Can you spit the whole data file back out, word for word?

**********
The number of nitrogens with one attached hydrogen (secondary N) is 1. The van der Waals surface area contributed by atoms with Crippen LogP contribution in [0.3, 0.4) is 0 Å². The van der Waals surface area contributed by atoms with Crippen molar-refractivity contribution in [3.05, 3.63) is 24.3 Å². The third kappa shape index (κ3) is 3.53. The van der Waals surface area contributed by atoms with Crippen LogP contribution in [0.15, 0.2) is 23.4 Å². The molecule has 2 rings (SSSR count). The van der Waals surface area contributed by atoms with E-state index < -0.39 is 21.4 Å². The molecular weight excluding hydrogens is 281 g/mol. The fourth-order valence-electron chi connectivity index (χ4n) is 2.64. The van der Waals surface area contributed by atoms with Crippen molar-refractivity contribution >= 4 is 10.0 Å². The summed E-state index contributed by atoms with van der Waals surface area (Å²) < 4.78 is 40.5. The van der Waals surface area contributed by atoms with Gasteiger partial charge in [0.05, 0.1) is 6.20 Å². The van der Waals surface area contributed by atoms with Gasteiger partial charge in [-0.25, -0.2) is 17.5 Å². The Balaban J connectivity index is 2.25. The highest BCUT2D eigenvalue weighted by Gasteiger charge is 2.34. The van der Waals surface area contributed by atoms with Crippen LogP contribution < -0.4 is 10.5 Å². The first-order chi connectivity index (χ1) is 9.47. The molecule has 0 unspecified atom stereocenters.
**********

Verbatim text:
The number of nitrogens with one attached hydrogen (secondary N) is 1. The van der Waals surface area contributed by atoms with Crippen LogP contribution in [0.3, 0.4) is 0 Å². The van der Waals surface area contributed by atoms with Crippen molar-refractivity contribution in [3.05, 3.63) is 24.3 Å². The third kappa shape index (κ3) is 3.53. The van der Waals surface area contributed by atoms with Crippen LogP contribution in [0.15, 0.2) is 23.4 Å². The molecule has 2 rings (SSSR count). The van der Waals surface area contributed by atoms with E-state index < -0.39 is 21.4 Å². The molecular weight excluding hydrogens is 281 g/mol. The fourth-order valence-electron chi connectivity index (χ4n) is 2.64. The van der Waals surface area contributed by atoms with Crippen molar-refractivity contribution >= 4 is 10.0 Å². The summed E-state index contributed by atoms with van der Waals surface area (Å²) < 4.78 is 40.5. The van der Waals surface area contributed by atoms with Gasteiger partial charge in [0.05, 0.1) is 6.20 Å². The van der Waals surface area contributed by atoms with Gasteiger partial charge in [-0.25, -0.2) is 17.5 Å². The Balaban J connectivity index is 2.25. The highest BCUT2D eigenvalue weighted by Gasteiger charge is 2.34. The van der Waals surface area contributed by atoms with Crippen LogP contribution < -0.4 is 10.5 Å². The first-order chi connectivity index (χ1) is 9.47. The molecule has 0 unspecified atom stereocenters.